Breaking into a Competitive Field: Why Tenacity Wins Out Over Nepotism and Talent
Margaret Moran Cho is an American comedian, actress, fashion designer, author, and singer-songwriter. Cho is best known for her stand-up routines, through which she critiques social and political problems, especially regarding race and sexuality. She has created music videos and has her own clothing line of crotchless underwear for men and women. Cho has also frequently supported LGBT rights and has won awards for her humanitarian efforts on behalf of women,Asians, and the LGBT community.
As an actress, she has acted in such roles as Charlene Lee in It's My Party and John Travolta's FBI colleague in the action movieFace/Off. Cho was part of the cast of the TV series Drop Dead Diva on Lifetime Television, in which she appeared as Teri Lee, a paralegal assistant.
Margaret Cho: Wherever there is a lot of opportunity for money and fame, there are many, many, many people out there trying to do the same, and, for me, the competitiveness of the industry, combined with the fact that I am Asian-American where it is mostly white men in comedy who are performing, and I’m a woman, I’m queer… there are many aspects to my personality that don’t really fit within the idea of what we think of traditionally as a stand-up comic. So I was fighting a lot of people’s expectations of what comedy was and who should be delivering the jokes also, fighting this notion of invisibility of Asian-Americans or for Asian-Americans in entertainment.
If you really want to do something, you should just go for it and never let go. And I think that tenacity wins out over talent. Tenacity will win out over any kind of education or any kind of nepotism or any kind… I mean, I think, tenacity, if you really stick with it… there’s a reason why you feel something. There’s a reason to have a drive to do something. And if you have a drive to do something, then you should do it.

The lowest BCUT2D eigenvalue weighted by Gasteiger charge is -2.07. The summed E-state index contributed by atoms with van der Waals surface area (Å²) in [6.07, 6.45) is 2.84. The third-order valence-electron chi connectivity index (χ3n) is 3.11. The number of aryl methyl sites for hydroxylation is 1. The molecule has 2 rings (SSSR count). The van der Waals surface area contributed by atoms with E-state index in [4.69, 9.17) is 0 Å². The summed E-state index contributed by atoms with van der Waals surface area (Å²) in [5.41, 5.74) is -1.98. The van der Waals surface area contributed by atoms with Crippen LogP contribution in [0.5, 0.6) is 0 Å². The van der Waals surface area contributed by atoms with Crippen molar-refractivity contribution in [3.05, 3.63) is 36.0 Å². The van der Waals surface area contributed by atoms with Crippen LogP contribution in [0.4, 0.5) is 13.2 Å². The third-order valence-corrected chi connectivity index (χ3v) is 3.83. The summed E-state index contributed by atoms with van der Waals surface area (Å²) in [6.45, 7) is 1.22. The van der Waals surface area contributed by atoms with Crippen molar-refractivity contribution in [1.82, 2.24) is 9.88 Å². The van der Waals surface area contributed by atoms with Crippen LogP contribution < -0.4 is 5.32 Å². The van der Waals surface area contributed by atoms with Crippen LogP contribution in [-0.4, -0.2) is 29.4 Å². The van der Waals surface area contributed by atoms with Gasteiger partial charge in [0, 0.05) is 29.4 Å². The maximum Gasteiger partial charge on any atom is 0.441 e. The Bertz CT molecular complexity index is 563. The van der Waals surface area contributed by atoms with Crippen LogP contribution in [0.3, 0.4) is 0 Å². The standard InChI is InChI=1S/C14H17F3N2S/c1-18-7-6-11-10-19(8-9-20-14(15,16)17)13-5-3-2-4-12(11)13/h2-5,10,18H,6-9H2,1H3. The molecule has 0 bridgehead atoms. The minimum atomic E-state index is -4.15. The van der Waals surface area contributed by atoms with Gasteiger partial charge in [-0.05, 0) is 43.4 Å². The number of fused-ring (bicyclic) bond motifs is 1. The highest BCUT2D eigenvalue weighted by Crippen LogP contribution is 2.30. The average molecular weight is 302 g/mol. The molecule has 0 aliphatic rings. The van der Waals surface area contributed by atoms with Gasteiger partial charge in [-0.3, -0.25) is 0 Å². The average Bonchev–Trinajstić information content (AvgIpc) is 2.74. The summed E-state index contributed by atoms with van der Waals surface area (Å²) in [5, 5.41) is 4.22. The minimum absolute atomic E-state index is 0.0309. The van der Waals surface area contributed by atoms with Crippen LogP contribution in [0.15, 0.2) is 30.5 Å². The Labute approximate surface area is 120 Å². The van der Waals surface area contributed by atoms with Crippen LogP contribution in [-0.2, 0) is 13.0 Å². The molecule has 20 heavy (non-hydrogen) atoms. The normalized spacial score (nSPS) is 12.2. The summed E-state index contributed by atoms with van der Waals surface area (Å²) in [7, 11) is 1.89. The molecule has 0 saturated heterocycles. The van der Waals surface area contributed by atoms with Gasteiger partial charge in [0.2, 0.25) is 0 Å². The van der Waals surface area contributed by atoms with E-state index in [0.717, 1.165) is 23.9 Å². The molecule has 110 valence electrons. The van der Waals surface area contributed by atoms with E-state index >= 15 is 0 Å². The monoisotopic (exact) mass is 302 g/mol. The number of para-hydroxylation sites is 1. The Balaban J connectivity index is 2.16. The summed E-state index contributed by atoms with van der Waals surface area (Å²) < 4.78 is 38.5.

A lot of people make the mistake of allowing their families to choose their path for them. They allow other people to advise them into careers that they don’t want to be in. When you can overcome what other people’s expectations of what your life should be, then you've really won. And I think that when you do what you really, really want - when you do what’s in your heart - then you really are bound to be successful. And by successful, I mean the reward is doing what you love.
Directed / Produced by
Jonathan Fowler & Elizabeth Rodd
"I was fighting a lot of people’s expectations of what comedy was and who should be delivering the jokes," says Margaret Cho. But if you really want to do something, you should just go for it and never let go.
- The meaning of the word 'confidence' seems obvious. But it's not the same as self-esteem.
- Confidence isn't just a feeling on your inside. It comes from taking action in the world.
- Join Big Think Edge today and learn how to achieve more confidence when and where it really matters.
America continues to tread water in healthcare and education while other countries have enacted reforms to great effect.
- The American healthcare and education systems are known to need some work, but a new study suggests we've fallen far in comparison to the rest of the world.
- The findings show what progress, if any, 195 countries have made over the last twenty years
- The study suggests that economic growth is tied to human capital, which gives a dire view of America's economic prospects.
- There are 2 different approaches to governing free speech on college campuses.
- One is a morality/order approach. The other is a bottom-up approach.
- Emily Chamlee-Wright says there are many benefits to having no one central authority on what is appropriate speech.
SMARTER FASTER trademarks owned by The Big Think, Inc. All rights reserved.